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Author Topic: Translations: Translation Complete for the First Adventure Game Relased on the Famicom!  (Read 48275 times)

Nightcrawler

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@NC: What was the reason the images don't show up in the corresponding thread?

I never wrote any code to do that.
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Neil

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Is it needed? Why clutter up with threads with pictures when they're right on the front page?

Nightcrawler

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Is it needed? Why clutter up with threads with pictures when they're right on the front page?

That's probably the same thinking I had when I didn't bother do code such a thing.
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Gideon Zhi

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Well, there's those of us who navigate directly to the board and generally ignore the front page, and get their news from this forum... *shrug*

q 3

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When I tried to run the ROM expander, I got the error "Failed to load control 'CommonDialog' from COMDLG32.OCX". Luckily Google saved the day, and the version available for download there fixed the problem. Just in case anyone else has trouble.

Ryusui

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Another good example of how I'd rewrite the script is on the front page.

He's the murder victim. Probably doesn't need an alibi.
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KlD

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I've noticed that there's a lot of talk about improving scripts. 

First, to let you know, I was an alpha-tester for PORTOPIA.  The final script is SO much better than the first translation.  I played the game when you'd read something and go "What???".  Getting the context really helped the translation.  Now everything makes sense, even if it can be slightly akward in a few places. 

I understand about doing a nice-sounding translation and have enjoyed some games that have been more liberal with the translation.  There is a point, however, to keeping as true to the original for a historic game.  Some people play classic games (and series) to see how the genre progressed as it matured, what improvements have been made and what has changed.  If you go "way out" with a translation, you lose the ability to do this.  (Would Metal Gear Solid look quite as cool if the other Metal Gear games had been really souped up?)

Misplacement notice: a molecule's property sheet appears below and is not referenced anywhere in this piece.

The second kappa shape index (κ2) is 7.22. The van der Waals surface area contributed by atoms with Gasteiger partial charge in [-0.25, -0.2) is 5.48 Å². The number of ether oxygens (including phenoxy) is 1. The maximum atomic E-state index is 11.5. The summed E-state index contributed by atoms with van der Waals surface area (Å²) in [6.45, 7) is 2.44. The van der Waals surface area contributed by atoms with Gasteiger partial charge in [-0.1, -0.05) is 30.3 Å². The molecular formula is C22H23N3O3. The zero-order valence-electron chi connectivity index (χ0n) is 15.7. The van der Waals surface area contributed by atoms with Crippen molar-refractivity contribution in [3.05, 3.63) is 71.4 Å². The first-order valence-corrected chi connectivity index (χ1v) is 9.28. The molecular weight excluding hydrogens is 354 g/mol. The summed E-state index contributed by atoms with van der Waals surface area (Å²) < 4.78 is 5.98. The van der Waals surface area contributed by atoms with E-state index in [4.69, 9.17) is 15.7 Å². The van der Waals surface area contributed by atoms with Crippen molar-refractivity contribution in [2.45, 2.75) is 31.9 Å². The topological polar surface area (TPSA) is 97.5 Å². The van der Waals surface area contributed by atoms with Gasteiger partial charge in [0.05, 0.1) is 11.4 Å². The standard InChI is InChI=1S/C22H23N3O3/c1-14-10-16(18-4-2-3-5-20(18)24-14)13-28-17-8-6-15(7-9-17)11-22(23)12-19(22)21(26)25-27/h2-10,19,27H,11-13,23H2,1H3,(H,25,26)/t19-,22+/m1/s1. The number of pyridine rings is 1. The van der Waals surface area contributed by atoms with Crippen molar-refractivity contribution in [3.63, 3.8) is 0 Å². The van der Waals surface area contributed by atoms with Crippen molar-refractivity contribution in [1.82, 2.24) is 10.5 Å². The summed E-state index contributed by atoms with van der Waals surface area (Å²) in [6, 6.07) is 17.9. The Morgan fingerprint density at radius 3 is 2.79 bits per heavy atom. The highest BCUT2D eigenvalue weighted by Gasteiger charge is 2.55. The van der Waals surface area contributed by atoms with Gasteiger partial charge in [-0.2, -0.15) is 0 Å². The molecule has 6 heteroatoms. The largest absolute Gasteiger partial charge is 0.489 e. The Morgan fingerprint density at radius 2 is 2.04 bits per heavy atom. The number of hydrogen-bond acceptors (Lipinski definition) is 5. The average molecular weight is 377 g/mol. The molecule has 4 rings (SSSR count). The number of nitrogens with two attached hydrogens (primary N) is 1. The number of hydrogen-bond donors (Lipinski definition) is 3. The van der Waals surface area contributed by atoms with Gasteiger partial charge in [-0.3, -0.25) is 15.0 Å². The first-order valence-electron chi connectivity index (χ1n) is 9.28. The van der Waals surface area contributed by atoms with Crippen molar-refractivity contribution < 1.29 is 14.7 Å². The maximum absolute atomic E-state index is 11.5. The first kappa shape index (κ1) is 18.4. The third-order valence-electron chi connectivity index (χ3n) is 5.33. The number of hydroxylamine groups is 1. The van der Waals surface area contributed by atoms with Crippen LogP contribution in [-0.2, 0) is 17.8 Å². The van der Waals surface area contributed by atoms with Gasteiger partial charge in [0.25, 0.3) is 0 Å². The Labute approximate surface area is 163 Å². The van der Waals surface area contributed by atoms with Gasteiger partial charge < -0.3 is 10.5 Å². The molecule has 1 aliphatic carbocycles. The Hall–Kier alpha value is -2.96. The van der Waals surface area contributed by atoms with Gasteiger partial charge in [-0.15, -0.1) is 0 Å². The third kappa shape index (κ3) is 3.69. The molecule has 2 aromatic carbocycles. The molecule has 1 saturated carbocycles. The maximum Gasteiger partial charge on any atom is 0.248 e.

I guess I'm getting old, but I played text adventures in the early 80's.  I played those make by Americans.  They weren't that great.  I didn't find that many compelling stories (or even very interesting ones).  I'm not worried by PORTOPIA's translation being a little rough, it probably originally was as it's genre was at its infancy.  Game storytellers have come a long way since then.   

KlD

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KlD:
You don't seem to be American. I can't tell your location, but it's rather difficult for a non-native English speaker to judge the readability of a script.

Games like these require a LOT of script editing, and playthroughs, to make sure things sound right and that the language used is universal enough - otherwise you risk having misspelled names, or making references to something that was removed. If the script is going to be updated eventually then it's cool - but there's still some work to be done on the script.

Edit:
And I am aware of the irony of a non-native English speaker telling him this. Even though technically I am a native speaker. :P
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KlD

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I am not only an american (and a native english speaker), I'm a professor at a college. 

I DO, however, speak two foreign languages (french and german).  I therefore know about a translation sounding natural.